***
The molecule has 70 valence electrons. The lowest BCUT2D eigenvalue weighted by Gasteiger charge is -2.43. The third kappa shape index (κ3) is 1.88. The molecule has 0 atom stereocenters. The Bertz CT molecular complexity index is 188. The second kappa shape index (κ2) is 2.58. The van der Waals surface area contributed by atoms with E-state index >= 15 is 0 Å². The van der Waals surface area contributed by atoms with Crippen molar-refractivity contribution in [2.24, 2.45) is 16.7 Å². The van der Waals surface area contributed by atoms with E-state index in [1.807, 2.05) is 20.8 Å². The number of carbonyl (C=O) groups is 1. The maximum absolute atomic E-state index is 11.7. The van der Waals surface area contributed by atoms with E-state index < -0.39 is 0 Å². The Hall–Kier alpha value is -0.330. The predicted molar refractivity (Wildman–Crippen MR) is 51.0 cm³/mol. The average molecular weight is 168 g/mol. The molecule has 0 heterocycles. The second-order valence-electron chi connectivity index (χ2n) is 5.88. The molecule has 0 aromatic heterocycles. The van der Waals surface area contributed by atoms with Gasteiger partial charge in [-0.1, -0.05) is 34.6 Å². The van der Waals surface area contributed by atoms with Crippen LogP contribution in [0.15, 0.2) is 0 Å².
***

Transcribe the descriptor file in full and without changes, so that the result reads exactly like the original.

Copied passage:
The molecule has 70 valence electrons. The lowest BCUT2D eigenvalue weighted by Gasteiger charge is -2.43. The third kappa shape index (κ3) is 1.88. The molecule has 0 atom stereocenters. The Bertz CT molecular complexity index is 188. The second kappa shape index (κ2) is 2.58. The van der Waals surface area contributed by atoms with E-state index >= 15 is 0 Å². The van der Waals surface area contributed by atoms with Crippen molar-refractivity contribution in [2.24, 2.45) is 16.7 Å². The van der Waals surface area contributed by atoms with E-state index in [1.807, 2.05) is 20.8 Å². The number of carbonyl (C=O) groups is 1. The maximum absolute atomic E-state index is 11.7. The van der Waals surface area contributed by atoms with E-state index < -0.39 is 0 Å². The Hall–Kier alpha value is -0.330. The predicted molar refractivity (Wildman–Crippen MR) is 51.0 cm³/mol. The average molecular weight is 168 g/mol. The molecule has 0 heterocycles. The second-order valence-electron chi connectivity index (χ2n) is 5.88. The molecule has 0 aromatic heterocycles. The van der Waals surface area contributed by atoms with Gasteiger partial charge in [-0.1, -0.05) is 34.6 Å². The van der Waals surface area contributed by atoms with Crippen LogP contribution in [0.15, 0.2) is 0 Å².